…a great record on this shameful episode in intelligence history.


Outpost 2

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Product Details

  • ISBN-13: 9780275934071
  • Publisher: ABC-CLIO, Incorporated
  • Publication date: 2/28/1992
  • Pages: 208
  • Lexile: 1410L (what's this?)
  • Product dimensions: 6.00 (w) x 9.00 (h) x 0.63 (d)

Meet the Author

JAMES KIRKPATRICK DAVIS is President of Davis Advertising Agency Inc. in Kansas City, Missouri. A student of American history for 30 years, Mr. Davis worked directly with Clarence Kelley, former Director of the FBI, as co-author of the book Kelley: The Story of an FBI Director.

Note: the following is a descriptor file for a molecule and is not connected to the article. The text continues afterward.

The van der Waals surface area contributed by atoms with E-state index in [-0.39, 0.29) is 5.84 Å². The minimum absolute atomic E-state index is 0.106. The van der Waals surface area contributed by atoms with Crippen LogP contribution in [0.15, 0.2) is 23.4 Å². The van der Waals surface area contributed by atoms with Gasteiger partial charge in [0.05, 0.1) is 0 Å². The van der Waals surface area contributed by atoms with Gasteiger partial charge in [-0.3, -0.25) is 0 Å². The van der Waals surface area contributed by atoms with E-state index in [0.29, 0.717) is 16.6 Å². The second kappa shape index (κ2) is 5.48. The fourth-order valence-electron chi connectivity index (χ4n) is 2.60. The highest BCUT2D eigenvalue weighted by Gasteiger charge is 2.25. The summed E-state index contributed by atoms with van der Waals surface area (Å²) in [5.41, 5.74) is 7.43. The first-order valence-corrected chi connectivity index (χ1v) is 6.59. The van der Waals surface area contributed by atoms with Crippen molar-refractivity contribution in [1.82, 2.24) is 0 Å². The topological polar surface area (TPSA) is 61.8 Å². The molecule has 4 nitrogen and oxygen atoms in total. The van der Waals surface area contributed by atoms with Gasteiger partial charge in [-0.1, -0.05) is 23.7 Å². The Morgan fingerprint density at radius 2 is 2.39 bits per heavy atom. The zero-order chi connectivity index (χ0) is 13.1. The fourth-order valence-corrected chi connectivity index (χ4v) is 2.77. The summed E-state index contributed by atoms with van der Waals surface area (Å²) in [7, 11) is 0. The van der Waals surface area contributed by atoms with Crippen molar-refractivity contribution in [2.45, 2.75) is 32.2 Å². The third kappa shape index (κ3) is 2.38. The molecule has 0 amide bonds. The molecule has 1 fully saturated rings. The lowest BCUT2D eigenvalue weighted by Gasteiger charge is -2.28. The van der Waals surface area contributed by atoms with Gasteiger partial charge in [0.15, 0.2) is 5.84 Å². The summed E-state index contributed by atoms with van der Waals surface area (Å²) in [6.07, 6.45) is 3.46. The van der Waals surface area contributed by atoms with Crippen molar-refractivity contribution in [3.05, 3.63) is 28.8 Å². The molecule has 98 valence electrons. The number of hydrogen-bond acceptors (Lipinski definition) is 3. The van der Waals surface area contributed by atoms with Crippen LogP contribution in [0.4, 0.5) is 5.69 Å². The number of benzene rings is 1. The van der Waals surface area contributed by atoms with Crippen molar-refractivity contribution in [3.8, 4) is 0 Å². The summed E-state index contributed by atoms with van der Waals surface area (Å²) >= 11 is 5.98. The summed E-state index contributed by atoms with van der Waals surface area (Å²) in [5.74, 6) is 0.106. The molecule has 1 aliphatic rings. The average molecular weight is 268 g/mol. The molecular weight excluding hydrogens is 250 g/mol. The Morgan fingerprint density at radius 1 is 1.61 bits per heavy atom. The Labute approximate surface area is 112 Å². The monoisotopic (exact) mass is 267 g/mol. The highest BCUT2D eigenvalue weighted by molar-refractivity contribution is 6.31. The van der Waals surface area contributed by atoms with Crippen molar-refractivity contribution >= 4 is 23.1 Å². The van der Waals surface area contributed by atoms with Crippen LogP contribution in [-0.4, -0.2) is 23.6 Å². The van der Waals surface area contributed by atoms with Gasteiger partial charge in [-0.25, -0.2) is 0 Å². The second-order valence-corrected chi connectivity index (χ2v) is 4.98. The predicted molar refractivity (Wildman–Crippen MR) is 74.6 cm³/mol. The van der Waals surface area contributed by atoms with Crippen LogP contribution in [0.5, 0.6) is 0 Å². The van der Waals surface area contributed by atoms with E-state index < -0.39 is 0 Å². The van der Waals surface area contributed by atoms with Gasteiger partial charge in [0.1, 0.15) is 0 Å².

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Table of Contents

1 The Media Office Raid: Secret FBI Counterintelligence Becomes Public 1
2 The Communist Party U.S.A. COINTELPRO 25
3 The Socialist Workers Party COINTELPRO 55
4 The White Hate Group COINTELPRO 73
5 The Black Nationalist Hate Group COINTELPRO 97
6 The New Left COINTELPRO 129
7 The End of COINTELPRO? 161
Bibliography 185
Index 189